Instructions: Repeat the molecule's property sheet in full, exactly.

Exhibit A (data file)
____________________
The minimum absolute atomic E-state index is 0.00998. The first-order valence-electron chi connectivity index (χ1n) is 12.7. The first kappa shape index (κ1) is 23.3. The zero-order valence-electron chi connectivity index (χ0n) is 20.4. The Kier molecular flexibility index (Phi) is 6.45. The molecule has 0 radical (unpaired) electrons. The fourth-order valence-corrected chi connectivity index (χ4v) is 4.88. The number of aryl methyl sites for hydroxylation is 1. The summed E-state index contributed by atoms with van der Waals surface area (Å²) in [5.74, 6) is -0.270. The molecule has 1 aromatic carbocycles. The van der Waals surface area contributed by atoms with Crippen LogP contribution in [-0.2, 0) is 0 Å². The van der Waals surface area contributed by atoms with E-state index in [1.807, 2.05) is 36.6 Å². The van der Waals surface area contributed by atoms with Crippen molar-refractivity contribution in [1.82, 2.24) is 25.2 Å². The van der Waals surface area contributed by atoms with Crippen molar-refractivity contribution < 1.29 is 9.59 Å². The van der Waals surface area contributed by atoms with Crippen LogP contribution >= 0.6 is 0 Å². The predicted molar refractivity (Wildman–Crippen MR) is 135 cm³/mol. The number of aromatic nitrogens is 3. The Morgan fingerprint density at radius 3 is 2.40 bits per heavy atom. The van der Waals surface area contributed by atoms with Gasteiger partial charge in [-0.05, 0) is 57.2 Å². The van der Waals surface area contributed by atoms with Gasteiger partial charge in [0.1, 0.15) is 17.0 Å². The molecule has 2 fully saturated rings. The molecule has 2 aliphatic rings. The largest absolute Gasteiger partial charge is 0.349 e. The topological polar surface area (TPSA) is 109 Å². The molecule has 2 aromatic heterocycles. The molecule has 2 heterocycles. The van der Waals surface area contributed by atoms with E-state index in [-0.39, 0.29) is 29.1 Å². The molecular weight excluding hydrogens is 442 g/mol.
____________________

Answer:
The minimum absolute atomic E-state index is 0.00998. The first-order valence-electron chi connectivity index (χ1n) is 12.7. The first kappa shape index (κ1) is 23.3. The zero-order valence-electron chi connectivity index (χ0n) is 20.4. The Kier molecular flexibility index (Phi) is 6.45. The molecule has 0 radical (unpaired) electrons. The fourth-order valence-corrected chi connectivity index (χ4v) is 4.88. The number of aryl methyl sites for hydroxylation is 1. The summed E-state index contributed by atoms with van der Waals surface area (Å²) in [5.74, 6) is -0.270. The molecule has 1 aromatic carbocycles. The van der Waals surface area contributed by atoms with Crippen LogP contribution in [-0.2, 0) is 0 Å². The van der Waals surface area contributed by atoms with E-state index in [1.807, 2.05) is 36.6 Å². The van der Waals surface area contributed by atoms with Crippen molar-refractivity contribution in [1.82, 2.24) is 25.2 Å². The van der Waals surface area contributed by atoms with Crippen molar-refractivity contribution < 1.29 is 9.59 Å². The van der Waals surface area contributed by atoms with Crippen LogP contribution >= 0.6 is 0 Å². The predicted molar refractivity (Wildman–Crippen MR) is 135 cm³/mol. The number of aromatic nitrogens is 3. The Morgan fingerprint density at radius 3 is 2.40 bits per heavy atom. The van der Waals surface area contributed by atoms with Gasteiger partial charge in [-0.05, 0) is 57.2 Å². The van der Waals surface area contributed by atoms with Gasteiger partial charge in [0.1, 0.15) is 17.0 Å². The molecule has 2 fully saturated rings. The molecule has 2 aliphatic rings. The largest absolute Gasteiger partial charge is 0.349 e. The topological polar surface area (TPSA) is 109 Å². The molecule has 2 aromatic heterocycles. The molecule has 2 heterocycles. The van der Waals surface area contributed by atoms with E-state index in [-0.39, 0.29) is 29.1 Å². The molecular weight excluding hydrogens is 442 g/mol.